King nocked an arrow and watched motionless as the first two bucks fed by him at 25 yards. Almost afraid to even blink, he waited as the "boss" buck approached to within 15 yards and started eating acorns. As the big whitetail turned broadside, King drew his compound bow and released.
"I felt good about the shot," King recalled. "He jumped and went about 15 steps and then stopped and just stood there a few seconds before turning and walking back down towards the creek."
The anxious archer waited in his stand about 15 minutes until he heard splashing in the creek. Thinking that the deer had crossed the stream, King came down out of the tree, found his arrow, and began following what started out to be an ample blood trail. Within 40 yards the trail disappeared, and Gary decided to return to the barn and get the family's Labrador retriever to help find the buck.
King returned shortly with the dog; the farm manager; his wife, Jennifer; his 14-year-old daughter, Samantha; and his 9-year-old daughter, Bailey. The dog led the crew to the creek, but after a considerable amount of time, they were unable to find the buck or where it had emerged on the opposite bank. It was now past 9:00 p.m., so Gary reluctantly called off the search until the next morning.
"After a sleepless night for me," he said, "my wife, two daughters and I got up and took the dog back to the creek. But this time, we came in from the other side and downwind. At the creek, the dog started acting funny and seemed confused."
They decided to walk the creek bank, and about 50 yards downstream Gary spotted an antler sticking out of the water near the bank.
"I started yelling that I had found him," he said, "but before I could get to him, Samantha had jumped in the water and was holding his antlers up. We all ended up waist deep in the creek just whooping and hollering!"
It turned out that there was plenty to shout about. Along with good tine length and mass, the hefty 10-pointer had main beams more than 24 inches long. When officially measured after the mandatory 60-day drying period, the antlers grossed 160 5/8 inches and netted a final P&Y score of 153 1/8.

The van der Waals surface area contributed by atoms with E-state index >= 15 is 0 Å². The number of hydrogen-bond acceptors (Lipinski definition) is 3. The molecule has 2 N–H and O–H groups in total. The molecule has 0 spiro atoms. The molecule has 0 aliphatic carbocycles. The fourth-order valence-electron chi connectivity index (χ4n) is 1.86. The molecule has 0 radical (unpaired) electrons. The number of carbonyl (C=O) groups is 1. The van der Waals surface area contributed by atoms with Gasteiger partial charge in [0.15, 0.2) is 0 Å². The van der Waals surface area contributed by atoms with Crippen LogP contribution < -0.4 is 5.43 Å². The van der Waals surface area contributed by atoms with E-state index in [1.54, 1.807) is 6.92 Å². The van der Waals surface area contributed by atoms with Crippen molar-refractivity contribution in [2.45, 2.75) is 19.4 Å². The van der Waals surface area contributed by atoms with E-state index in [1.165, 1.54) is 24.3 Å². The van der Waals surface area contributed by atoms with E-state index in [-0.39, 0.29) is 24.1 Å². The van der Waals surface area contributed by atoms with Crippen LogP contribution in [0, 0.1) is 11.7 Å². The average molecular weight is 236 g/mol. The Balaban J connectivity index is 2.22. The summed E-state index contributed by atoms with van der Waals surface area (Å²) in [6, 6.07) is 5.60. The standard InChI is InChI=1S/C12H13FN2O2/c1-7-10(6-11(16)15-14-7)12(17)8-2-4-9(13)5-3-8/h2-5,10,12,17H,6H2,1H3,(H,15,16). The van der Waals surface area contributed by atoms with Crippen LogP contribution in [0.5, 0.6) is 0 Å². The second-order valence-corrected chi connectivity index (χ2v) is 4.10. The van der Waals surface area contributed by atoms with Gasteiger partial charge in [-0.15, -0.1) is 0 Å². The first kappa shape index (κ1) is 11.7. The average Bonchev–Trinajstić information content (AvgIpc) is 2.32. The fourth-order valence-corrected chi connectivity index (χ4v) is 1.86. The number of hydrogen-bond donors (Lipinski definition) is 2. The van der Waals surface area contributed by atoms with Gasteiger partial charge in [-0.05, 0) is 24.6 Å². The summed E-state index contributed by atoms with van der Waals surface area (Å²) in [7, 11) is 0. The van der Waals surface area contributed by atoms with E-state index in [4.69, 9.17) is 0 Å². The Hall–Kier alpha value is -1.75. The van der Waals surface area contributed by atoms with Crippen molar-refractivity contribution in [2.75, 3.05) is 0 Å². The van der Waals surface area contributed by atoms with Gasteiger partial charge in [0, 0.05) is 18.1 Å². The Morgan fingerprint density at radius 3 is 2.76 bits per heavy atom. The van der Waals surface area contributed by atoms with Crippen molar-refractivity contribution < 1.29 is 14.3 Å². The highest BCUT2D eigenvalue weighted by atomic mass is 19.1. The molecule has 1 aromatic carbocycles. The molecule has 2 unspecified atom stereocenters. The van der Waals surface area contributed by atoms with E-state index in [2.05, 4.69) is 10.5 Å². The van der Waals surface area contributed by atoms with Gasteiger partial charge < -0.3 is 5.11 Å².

Gary's buck was the largest typical bow kill in Georgia last season, as well as the largest bow kill ever from Worth County. It was also the winner of the Typical Archery category of the 2004 Georgia Big Deer Contest. This contest recognizes the best bucks taken by bow and arrow and firearms each year and is sponsored jointly by the Georgia Department of Natural Resources, Georgia Sportsman magazine and the Georgia Outdoor Writers Association.
THE DOZIER BUCK
Another fine whitetail was taken in neighboring Lee County by 28-year-old Jon Dozier, a landscaper from Albany. Dozier has hunted ever since he was old enough to accompany his dad and has killed a number of nice bucks with a gun. In recent years, bowhunting had become such a fascination that, this past season, he abandoned his rifle entirely. He had yet to take a buck with his bow, but that was about to change in a dramatic way.
Dozier had never seen the particular deer that would become a milestone for him in 2004. But he and his hunting buddy, Patrick Galloway, had thoroughly scouted the 1,200-acre family property located just east of Leesburg. Most of the land is planted in corn, cotton and peanuts, but about 20 percent is in planted pines and bottomland hardwoods along Muckalee Creek.
They had figured out that deer were traveling between bedding areas beside the creek and the upland fields. One of those main travel lanes was an old logging road that led down into the bottom; it was riddled with rubs and scrapes. Jon selected a pine tree about 15 yards off the logging road for his climbing stand.
After hunting a lot during the archery season, Dozier finally downed a doe on the evening of Oct. 15. That led to renewed enthusiasm and plans to hunt again the next morning, opening day of the firearm season.
"I left Albany and met Patrick at the farm 45 minutes before daylight," Jon recalled. "He went his way and I went mine; our stands were about a mile apart. I got to my stand on the old logging road within a half hour, climbed up and got everything situated."